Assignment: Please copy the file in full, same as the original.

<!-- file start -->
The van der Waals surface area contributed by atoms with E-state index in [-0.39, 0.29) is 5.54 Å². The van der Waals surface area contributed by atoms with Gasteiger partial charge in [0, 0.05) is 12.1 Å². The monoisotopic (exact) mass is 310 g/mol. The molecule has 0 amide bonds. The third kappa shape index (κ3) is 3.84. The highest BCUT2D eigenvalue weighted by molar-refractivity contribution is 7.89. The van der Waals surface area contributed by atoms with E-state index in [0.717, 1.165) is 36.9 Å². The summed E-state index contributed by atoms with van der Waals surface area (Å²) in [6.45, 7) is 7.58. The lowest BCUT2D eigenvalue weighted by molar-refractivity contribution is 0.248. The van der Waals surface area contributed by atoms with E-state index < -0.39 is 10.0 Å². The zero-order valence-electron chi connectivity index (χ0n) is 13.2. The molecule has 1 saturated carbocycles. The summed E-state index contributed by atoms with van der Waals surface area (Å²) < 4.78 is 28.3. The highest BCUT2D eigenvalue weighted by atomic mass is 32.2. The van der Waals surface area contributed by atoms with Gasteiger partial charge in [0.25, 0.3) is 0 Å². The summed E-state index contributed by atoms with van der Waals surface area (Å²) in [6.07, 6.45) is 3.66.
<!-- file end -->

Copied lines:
The van der Waals surface area contributed by atoms with E-state index in [-0.39, 0.29) is 5.54 Å². The van der Waals surface area contributed by atoms with Gasteiger partial charge in [0, 0.05) is 12.1 Å². The monoisotopic (exact) mass is 310 g/mol. The molecule has 0 amide bonds. The third kappa shape index (κ3) is 3.84. The highest BCUT2D eigenvalue weighted by molar-refractivity contribution is 7.89. The van der Waals surface area contributed by atoms with E-state index in [0.717, 1.165) is 36.9 Å². The summed E-state index contributed by atoms with van der Waals surface area (Å²) in [6.45, 7) is 7.58. The lowest BCUT2D eigenvalue weighted by molar-refractivity contribution is 0.248. The van der Waals surface area contributed by atoms with E-state index < -0.39 is 10.0 Å². The zero-order valence-electron chi connectivity index (χ0n) is 13.2. The molecule has 1 saturated carbocycles. The summed E-state index contributed by atoms with van der Waals surface area (Å²) < 4.78 is 28.3. The highest BCUT2D eigenvalue weighted by atomic mass is 32.2. The van der Waals surface area contributed by atoms with Gasteiger partial charge in [0.25, 0.3) is 0 Å². The summed E-state index contributed by atoms with van der Waals surface area (Å²) in [6.07, 6.45) is 3.66.